Archive | At the Polls

Why I’m Voting for Measure 26-80

No, it’s not (direclty) a transportation measure. But it does have a big impact on our urban form, and therefore on transportation.

Measure 26-80 is the next phase of Metro’s Green Spaces acquisition program. The first phase, based on a 1995 ballot measure, has allowed Metro to purchase in excess of 8,000 acres of natural areas for preservation, parks and trails; and to help local jurisdictions create parks in urban areas.

Measure 26-80 would allow Metro to continue this program, including the acquisition of key natural resource lands outside the UGB. By doing so, even in a Measure 37 world, Metro can help ensure that future urban expansion does not sacrifice these irreplacable resources.

At the same time, 26-80 will provide funds to help build parks in our region’s urban areas. Parks and public spaces are critical components to keep our neighborhoods livable even as they accomodate more people.

I hope you’ll join me in voting YES for our future.

Public Opinion on Transit

On Friday, pollster Adam Davis spoke to City Club’s Friday Forum on the topic of the disconnect between leaders and the public (as he put it, between the edges of the bell curve and the bell). No, I didn’t ask him a transportation question – I asked about citizenship and the public “commons”.

But Ray Polani did ask the transportation question, and the answer was reasonably encouraging. You can hear it here (MP3, 2.9M, 3 min).

Adam’s main points:

  • People are becoming more inclined to support investment in transit versus highways.
  • Many have moved here from regions that have tried spending big bucks on highways, with little benefit.
  • Gas prices are making people rethink investment.
  • The public still wants a balanced system.

Oregon’s Next Governor?

Our project to get the candidates for Governor to respond to our questionnaire has gone nowhere. Apparently the campaigns get deluged with these things. Only the Westlund campaign was forthright enough to tell us straight up that they weren’t going to respond.

But here’s an opportunity for a little insight. At the Westside Economic Alliance debate on April 27th, the candidates (at least those in attendance) got asked about the Cost of Congestion report. Courtesy of KUIK which broadcast the debate and shared a recording with us, you can hear their answers (MP3, 2.4M, 6 minutes), which one attendee described to me as “like fish flopping around out of water…”

Here’s a brief summary with my commentary:

Ron Saxton: “We do need to add lanes.” His solution is to grow the state economy which will provide the revenue for additional investments. Does he think we’ll be investing general fund dollars from income tax into transportation? That would be innovative!

Jason Atkinson points the finger at Metro “which you didn’t elect.” I guess someone should tell Susan McLain that her last several elections were a figment of her imagination. Atkinson’s solution is to “increase bonding capacities” but he ran out of time before saying where the revenue to pay off the bonds would come from. He also supports public/private partnerships like the Newberg-Dundee bypass (aka tolling).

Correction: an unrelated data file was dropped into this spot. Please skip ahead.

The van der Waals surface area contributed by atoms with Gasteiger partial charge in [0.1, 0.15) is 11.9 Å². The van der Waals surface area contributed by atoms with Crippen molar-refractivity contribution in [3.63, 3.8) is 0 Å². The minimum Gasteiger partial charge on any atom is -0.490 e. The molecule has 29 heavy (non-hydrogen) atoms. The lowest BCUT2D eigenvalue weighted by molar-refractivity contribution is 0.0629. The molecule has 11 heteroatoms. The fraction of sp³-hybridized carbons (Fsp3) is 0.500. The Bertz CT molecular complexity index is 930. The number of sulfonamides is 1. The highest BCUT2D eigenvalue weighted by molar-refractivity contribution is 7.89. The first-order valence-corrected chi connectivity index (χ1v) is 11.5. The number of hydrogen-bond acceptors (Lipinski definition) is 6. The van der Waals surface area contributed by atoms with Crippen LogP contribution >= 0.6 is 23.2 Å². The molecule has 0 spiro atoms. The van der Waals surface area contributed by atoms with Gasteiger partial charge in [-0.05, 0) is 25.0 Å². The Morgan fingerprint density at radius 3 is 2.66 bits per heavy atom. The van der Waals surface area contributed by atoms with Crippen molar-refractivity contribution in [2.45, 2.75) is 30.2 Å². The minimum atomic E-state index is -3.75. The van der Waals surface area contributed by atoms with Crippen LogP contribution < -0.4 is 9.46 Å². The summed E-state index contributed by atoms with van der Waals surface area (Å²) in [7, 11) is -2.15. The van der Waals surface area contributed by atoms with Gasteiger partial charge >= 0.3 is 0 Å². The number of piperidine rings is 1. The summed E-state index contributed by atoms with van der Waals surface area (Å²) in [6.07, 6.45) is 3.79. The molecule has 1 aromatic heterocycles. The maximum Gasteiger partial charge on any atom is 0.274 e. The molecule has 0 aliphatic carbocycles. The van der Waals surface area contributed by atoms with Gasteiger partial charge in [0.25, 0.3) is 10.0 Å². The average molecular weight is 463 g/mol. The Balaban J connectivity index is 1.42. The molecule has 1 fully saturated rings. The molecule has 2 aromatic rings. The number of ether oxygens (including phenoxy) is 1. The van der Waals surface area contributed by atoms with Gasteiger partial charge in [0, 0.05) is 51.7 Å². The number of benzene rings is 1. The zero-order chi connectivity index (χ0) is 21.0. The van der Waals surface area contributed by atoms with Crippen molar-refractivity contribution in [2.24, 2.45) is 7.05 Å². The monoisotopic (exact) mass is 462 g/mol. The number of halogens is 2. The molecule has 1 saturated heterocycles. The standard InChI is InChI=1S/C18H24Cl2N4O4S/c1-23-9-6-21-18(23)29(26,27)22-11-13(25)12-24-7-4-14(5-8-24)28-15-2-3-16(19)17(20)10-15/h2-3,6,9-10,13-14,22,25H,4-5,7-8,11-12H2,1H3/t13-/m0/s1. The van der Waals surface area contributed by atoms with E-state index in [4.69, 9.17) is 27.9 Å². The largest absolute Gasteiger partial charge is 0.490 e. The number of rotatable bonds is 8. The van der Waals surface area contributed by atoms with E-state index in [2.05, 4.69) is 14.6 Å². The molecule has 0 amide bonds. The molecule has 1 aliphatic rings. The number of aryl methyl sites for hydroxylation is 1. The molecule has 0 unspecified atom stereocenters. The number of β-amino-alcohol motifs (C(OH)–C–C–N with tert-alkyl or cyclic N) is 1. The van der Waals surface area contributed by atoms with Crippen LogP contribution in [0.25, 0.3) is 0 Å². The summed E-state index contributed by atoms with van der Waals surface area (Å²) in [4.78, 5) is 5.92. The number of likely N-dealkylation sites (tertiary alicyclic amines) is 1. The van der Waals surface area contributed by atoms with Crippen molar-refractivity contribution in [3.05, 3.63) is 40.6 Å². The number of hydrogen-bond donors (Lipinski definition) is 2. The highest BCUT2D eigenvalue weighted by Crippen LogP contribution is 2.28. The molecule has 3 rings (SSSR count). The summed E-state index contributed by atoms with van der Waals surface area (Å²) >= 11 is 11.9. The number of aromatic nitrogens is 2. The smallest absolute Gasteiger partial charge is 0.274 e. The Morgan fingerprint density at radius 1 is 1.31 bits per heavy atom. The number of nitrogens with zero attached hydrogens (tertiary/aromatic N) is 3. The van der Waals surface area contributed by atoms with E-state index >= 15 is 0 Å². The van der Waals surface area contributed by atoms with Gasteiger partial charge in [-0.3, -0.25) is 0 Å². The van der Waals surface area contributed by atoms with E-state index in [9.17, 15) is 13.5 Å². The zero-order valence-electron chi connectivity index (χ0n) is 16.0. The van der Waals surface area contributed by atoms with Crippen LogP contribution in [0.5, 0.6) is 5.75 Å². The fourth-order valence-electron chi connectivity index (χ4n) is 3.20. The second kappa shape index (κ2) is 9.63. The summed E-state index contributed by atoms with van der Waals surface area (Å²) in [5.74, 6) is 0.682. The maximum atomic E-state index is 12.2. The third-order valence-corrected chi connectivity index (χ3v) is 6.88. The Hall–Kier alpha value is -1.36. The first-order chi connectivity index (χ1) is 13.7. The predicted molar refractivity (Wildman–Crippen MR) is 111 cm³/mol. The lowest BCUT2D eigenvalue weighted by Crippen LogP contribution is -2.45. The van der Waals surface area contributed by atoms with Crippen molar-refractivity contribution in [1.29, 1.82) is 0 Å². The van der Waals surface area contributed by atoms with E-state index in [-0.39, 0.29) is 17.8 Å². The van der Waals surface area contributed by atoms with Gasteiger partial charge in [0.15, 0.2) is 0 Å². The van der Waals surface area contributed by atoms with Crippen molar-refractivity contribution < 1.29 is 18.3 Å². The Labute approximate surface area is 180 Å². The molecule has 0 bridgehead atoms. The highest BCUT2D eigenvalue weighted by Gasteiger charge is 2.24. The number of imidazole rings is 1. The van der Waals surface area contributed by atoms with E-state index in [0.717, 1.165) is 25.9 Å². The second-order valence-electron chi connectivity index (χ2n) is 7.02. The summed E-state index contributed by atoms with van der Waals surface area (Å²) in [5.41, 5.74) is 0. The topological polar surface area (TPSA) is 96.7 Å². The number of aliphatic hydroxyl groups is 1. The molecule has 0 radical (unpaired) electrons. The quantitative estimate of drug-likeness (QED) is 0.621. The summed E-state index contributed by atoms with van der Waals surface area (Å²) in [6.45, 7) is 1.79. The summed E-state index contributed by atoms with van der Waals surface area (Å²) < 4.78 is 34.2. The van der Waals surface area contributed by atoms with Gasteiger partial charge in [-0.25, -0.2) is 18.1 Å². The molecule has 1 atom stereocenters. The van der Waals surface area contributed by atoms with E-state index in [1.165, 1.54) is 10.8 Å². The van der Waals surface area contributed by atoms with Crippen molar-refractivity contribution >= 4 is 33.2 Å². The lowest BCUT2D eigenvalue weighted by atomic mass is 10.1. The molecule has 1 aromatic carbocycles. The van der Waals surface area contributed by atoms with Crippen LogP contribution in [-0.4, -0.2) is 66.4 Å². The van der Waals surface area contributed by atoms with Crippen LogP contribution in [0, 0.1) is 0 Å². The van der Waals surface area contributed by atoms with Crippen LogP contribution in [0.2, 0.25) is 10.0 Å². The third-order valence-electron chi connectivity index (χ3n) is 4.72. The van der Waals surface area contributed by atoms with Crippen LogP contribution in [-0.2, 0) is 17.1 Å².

Ben Westlund was clear that we need “additional and creative funding mechanisms to put down more lanes, more asphalt.”

Kevin Mannix thinks the fix is an attitude change at ODOT, which should “put the roads where the communities need them.” So which roads has ODOT built recently in the wrong places?

Like Atkinson, Pete Sorenson apparently wants to shift general fund dollars into transportation, he thinks the answer is higher corporate taxes.

While of course as a 501(c)(3) Portland Transport does not endorse candidates, we might suggest that we all be very afraid…

Ask More Candidates

Over at News4Neighbors, they’re conducting an ‘online debate’ for the City Council and County Commission candidates, and are soliciting more questions.

How about suggesting some transportation questions? And please, let’s be more creative than asking about the Tram :-)

Portland Transport sends candidate questionnaire to Oregon Governor candidates

The following went out as an advisory to the press last night:

Portland Transport sends candidate questionnaire to Oregon Governor candidates

Portland Transport, a blog focusing on transportation policy in the Portland/Vancouver metro region, has issued a candidate questionnaire (attached) for the Oregon Governor’s race.

“State policy has a huge effect on local transportation and our readers and the community will benefit from knowing where the candidates stand on issues that affect the region and the State,” said Chris Smith, President of Portland Transport.

The questionnaire was developed collaboratively by the online community at Portland Transport and the responses will be published on the site. As a 501(c)(3) non-profit, Portland Transport will not endorse a candidate, but will publish the responses as a service to voters, and provide an opportunity for the community to discuss the responses.

The questionnaire (PDF, 20K) was sent to the Kulongoski, Hill, Sorenson, Mannix, Saxton, Atkinson and Westlund campaigns. The Westlund campaign has responded that they will take a pass for now (presumably since as an Independent, Westlund is not in the May primary) but will consider responding during the general election campaign.